Ricki: No, honey, I’m sure it wasn’t last month. Because remember our anniversary?  And remember when the next weekend, we went out with Gemini I and her hubby?  Well, when we got home, we were sitting on the couch like this, and–

HH:  [Heavy sigh] And you know, we were having such a nice moment there.  I guess you just couldn’t leave well enough alone, could you?

Hmmm.  This irresistible tendency to push the boundaries manifests itself in my prowess in the kitchen as well (no, no, I’ve moved off that scene of me and the HH now!  I’m talking about cooking, silly!).  I love to tinker with recipes and will frequently alter them considerably, even without trying them in the intended form first.  After a lifetime of baking (okay, minus the first 6 years of my life), I’ve more or less discovered what works and what doesn’t.  And if I attempt something creative that doesn’t quite meet my expectations, I don’t take it personally (unlike my reaction to the HH’s lack of amorous expressiveness). 

One of the issues that’s come up in discussions with the recipe testers for my upcoming cookbook is the matter of substitutions in the recipes. Of course, when the testing process began, I assumed everyone would follow the recipes to a “T.”  However, in reality, it’s not always possible for everyone to acquire the exact ingredients; or they might not have everything on hand; or they might not own the perfectly-sized pan.  It got me thinking, “how often do I follow a recipe exactly?”  The answer?  To quote the infamous book title, less than zero.  (Okay, maybe that’s an exaggeration; maybe it’s just a little less than less than zero, more like a little more than never).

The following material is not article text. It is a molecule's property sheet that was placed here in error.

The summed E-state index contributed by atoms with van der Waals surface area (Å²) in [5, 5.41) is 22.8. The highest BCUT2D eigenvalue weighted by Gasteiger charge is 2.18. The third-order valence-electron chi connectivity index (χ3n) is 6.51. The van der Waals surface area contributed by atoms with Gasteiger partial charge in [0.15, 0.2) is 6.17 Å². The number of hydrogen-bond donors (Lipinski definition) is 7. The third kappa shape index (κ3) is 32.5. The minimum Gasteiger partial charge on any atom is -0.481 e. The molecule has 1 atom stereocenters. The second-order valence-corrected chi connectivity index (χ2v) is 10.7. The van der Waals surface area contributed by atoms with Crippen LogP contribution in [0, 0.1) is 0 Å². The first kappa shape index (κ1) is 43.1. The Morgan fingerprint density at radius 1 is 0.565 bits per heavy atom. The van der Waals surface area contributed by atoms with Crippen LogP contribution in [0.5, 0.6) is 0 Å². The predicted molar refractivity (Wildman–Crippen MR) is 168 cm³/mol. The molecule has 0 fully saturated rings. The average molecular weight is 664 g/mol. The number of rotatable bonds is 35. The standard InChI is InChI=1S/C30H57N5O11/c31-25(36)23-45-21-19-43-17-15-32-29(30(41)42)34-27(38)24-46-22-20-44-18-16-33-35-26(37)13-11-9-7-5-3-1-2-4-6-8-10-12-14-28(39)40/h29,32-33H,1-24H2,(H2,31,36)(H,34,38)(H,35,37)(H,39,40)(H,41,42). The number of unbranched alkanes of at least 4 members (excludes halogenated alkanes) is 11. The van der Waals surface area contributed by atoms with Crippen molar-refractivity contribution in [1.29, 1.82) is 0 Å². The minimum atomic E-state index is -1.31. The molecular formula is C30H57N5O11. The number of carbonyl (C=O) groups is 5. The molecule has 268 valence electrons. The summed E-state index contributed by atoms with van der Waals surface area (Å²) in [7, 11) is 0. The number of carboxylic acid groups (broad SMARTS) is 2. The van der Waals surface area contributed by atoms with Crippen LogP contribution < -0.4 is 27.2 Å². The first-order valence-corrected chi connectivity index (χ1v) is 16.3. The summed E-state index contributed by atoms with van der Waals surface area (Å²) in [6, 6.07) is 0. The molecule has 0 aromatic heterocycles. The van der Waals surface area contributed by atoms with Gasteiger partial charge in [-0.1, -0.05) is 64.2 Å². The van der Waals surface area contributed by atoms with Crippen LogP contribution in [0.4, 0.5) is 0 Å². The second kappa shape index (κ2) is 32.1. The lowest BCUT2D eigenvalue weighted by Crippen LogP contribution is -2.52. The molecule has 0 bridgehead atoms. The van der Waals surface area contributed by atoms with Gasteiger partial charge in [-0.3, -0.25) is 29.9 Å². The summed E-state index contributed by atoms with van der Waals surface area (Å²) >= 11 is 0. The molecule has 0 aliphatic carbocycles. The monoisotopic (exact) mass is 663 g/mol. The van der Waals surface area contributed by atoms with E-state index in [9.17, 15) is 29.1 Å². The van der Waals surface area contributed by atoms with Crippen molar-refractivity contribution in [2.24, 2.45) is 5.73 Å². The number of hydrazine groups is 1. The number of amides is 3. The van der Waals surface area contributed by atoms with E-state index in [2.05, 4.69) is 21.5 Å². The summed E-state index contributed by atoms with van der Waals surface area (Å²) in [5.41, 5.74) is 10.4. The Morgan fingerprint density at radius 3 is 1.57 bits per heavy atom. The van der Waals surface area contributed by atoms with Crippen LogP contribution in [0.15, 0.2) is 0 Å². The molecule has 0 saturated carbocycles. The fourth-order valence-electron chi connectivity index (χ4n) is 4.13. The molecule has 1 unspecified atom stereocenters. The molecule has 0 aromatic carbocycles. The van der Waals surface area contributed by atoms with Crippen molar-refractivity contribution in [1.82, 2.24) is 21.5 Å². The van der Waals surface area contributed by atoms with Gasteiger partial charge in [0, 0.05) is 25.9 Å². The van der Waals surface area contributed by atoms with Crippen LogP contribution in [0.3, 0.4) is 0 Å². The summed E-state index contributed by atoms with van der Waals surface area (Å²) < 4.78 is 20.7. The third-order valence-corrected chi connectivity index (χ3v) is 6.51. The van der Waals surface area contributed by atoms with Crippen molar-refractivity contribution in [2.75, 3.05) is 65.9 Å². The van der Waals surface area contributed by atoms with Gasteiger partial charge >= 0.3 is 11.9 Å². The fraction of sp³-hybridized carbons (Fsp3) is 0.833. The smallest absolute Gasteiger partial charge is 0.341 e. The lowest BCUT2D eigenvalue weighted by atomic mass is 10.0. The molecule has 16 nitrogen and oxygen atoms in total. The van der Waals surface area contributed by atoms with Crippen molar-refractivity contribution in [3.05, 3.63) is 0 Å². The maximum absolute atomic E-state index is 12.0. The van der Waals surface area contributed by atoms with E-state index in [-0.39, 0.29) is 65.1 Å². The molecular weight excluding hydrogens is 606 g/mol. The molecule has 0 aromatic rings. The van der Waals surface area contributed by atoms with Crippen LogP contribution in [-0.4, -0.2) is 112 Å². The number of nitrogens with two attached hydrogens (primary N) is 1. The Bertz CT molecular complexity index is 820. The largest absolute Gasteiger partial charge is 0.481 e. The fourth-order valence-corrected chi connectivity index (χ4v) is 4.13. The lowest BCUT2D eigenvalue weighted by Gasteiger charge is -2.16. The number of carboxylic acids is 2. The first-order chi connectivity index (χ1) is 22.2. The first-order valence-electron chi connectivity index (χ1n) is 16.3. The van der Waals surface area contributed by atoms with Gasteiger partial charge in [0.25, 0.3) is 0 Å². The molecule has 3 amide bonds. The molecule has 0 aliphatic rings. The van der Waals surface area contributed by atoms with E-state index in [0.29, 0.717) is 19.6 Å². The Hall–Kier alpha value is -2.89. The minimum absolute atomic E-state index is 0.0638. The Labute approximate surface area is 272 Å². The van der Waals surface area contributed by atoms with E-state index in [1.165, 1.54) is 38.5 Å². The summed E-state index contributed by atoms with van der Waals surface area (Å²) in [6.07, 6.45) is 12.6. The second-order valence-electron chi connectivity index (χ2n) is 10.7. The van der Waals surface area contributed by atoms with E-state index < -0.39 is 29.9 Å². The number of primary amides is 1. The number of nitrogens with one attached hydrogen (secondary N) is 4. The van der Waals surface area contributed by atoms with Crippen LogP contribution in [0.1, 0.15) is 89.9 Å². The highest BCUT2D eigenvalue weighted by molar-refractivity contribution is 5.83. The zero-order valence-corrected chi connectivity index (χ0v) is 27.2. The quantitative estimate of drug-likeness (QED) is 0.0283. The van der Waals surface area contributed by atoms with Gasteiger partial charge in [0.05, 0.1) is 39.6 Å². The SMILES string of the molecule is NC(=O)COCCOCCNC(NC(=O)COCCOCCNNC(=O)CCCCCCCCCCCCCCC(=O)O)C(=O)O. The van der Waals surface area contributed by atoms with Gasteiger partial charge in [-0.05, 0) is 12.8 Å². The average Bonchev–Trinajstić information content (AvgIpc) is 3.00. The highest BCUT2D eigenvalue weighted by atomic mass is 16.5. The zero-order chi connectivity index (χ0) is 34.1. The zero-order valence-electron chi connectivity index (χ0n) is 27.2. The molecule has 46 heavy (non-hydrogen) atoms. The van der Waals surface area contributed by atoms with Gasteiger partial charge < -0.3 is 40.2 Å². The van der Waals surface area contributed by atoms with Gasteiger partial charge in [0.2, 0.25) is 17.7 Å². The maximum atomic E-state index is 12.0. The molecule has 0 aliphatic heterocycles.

But you know what?  That’s perfectly fine.  Really, if you feel comfortable with cooking or baking and want to introduce minor alterations, that’s terrific; the result may in fact be something even better than the original.  The trick is knowing what to substitute, and when it will work.  Spelt for all-purpose?  No problem.  Agave for sugar?  Fine, with adjustments.  Cherry for pumpkin?  Probably not.  And chocolate for eggplant?  Well, that’s just wrong. (Though, of course, you might like to actually combine the two for a terrific result instead).